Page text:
What to do with a phone like the Galaxy S20 Ultra? Samsung’s biggest phone yet is a specs monster that cranks everything up to 11 – and camera zoom all the way to 100. But all that power comes at a price – both literal and metaphorical.
While fantastic in many circumstances, the camera setup has some obvious weak points that make photo quality inconsistent, and battery life on the international model is poor despite a huge cell. Samsung is asking you to compromise on size, design, battery, and price all for the sake of souped up specs and a camera that still just isn’t the best around. That’s a trade-off I don’t think many people would – or should – make.
Price and availability: How much!?
It probably goes without saying, but the S20 Ultra isn’t cheap. Starting at
$1,399 for 128GB storage and jumping up to £1,399/$1,599 for 512GB it actually costs even more than Samsung’s new
Galaxy Z Flip foldable at full spec, and is cheaper only than the
Galaxy Fold out of the Korean giant’s current lineup.
You might be more tempted by the regular S20 or S20+. They start from £799/$999 and £999/$1,199 respectively, and offer almost all the same specs as the Ultra in smaller form factors – it’s only really in the camera where the Ultra pulls apart.
Depending on spec the Ultra is actually pricier than the
iPhone 11 Pro Max, which starts from £1,149/$1,099 (though with only 64GB storage) and is comfortably more than almost every Android rival. And with
top spec flagships from other brands available for hundreds less, Samsung has an even harder time than ever convincing people to pay its premium.
To be blunt, at this price point this phone either needs to be damn near perfect, or it needs to excel so fantastically in one or two areas that it justifies the omissions elsewhere. The S20 Ultra just isn’t quite there.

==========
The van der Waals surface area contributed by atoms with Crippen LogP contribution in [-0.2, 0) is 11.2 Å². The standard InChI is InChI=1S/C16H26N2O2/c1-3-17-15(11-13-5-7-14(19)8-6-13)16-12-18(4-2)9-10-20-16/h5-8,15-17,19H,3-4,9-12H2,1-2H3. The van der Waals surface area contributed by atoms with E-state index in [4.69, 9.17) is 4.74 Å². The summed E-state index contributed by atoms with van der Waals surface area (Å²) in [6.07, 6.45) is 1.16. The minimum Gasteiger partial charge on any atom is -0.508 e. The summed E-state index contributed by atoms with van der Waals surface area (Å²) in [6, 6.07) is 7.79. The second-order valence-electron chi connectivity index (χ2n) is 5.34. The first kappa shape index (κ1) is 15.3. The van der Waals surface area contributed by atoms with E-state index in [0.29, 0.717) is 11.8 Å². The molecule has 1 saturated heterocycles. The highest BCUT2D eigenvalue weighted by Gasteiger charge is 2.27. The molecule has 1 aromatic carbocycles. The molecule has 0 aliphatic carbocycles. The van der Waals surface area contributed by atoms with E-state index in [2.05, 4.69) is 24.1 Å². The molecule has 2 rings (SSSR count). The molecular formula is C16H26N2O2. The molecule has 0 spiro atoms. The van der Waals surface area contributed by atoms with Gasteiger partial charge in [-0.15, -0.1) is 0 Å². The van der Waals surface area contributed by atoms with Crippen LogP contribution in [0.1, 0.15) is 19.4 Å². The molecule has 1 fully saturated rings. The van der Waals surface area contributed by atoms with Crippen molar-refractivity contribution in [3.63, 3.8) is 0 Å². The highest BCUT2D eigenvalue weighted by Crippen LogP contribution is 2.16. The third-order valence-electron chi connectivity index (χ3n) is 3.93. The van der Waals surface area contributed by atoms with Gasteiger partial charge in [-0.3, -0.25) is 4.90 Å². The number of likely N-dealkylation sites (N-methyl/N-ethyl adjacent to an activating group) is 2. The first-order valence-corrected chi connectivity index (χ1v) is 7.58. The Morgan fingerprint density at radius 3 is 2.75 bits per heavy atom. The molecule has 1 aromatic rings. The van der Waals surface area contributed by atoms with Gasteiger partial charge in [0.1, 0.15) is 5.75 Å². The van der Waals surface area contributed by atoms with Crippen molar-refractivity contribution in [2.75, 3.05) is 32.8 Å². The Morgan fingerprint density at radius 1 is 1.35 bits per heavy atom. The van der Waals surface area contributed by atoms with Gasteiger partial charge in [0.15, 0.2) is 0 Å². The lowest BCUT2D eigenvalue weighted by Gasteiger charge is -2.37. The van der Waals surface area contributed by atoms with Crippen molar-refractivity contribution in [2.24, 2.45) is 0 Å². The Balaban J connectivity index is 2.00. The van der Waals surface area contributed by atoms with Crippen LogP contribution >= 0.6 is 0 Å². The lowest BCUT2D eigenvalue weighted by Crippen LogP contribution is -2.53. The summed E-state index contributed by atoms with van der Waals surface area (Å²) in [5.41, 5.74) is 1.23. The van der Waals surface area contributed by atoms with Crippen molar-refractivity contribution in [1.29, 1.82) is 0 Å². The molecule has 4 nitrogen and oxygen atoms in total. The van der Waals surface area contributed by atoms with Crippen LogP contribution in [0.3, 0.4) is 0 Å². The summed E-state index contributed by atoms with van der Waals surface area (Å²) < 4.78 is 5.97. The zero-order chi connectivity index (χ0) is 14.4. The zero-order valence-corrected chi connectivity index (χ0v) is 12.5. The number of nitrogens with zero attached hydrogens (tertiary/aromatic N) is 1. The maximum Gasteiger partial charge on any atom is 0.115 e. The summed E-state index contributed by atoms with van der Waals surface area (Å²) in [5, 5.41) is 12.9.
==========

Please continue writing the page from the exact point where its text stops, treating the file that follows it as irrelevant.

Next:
Design and build: Chief of chonk
The first thing you need to know about the S20 Ultra is that
it’s big. Like, really big. A heckin’ chonker of a phone.
You might like big phones. You might be used to an S9+ or S10+, or maybe even one of Samsung’s Note phones. This is bigger than any of them.
And not just in terms of the gargantuan 6.9in display, interrupted only by a hole-punch camera, now smaller and central . I mean sure, that’s an enormous screen (bigger even than the 6.8in panel in last year’s
Note 10+) but razor thin bezels take the edge off – literally – and the decision to cut the curves and return to flatter edges keeps the big display easy to use.
The problem is more that the S20 Ultra is thick. And heavy. It feels out of proportion, especially compared to the sleeker S20 and S20+, and unbalanced thanks to the sheer weight of the camera module at one end.
And we’ve got to talk about that camera module. Setting aside the specs for now, the Ultra’s quad camera setup is an eyesore. It takes up a huge chunk of the phone’s rear, sticks out a mile, and the decision to plaster ‘Space Zoom 100x’ on the back of a £1400 phone is almost unconscionable.
Despite being so large there apparently still wasn’t space for a headphone jack, which has been squeezed out across the S20 line. The dedicated Bixby button is gone too, though by default a long press on the power button now activates him instead – something you can change, fortunately.
Throw in the fact that the only colours available on the Ultra model are grey or black – despite flashier finishes being available on the cheaper models – and it’s clear that this phone is an almost pure expression of form over function. It’s not pretty, but it gets the job done – but is just getting the job done enough at this price?
Camera: Too much but never enough
Let’s talk camera. This is clearly where Samsung’s focus lies, as it’s just about the only area where the Ultra’s specs diverge in a big way from the other S20 phones.
At the heart of the rear setup is a 108Mp f/1.8 (dropping the variable aperture tech Samsung has used for the last couple of years) shooter that serves as the main lens. By default shots aren’t taken at 108Mp, but instead the phone uses pixel binning to combine nine pixels into one (‘nona-binning’ in Samsung’s terminology) to generate crisper, more detailed 12Mp photos with enhanced dynamic range.
Photos are, broadly speaking, great. Between the high pixel count and the sheer size of the sensor, the Ultra’s camera can produce phenomenal levels of detail and deep, vivid colour without veering too far into the over-saturated aesthetic you’d get from the likes of Huawei (though I’d still tone the saturation down a touch if I could).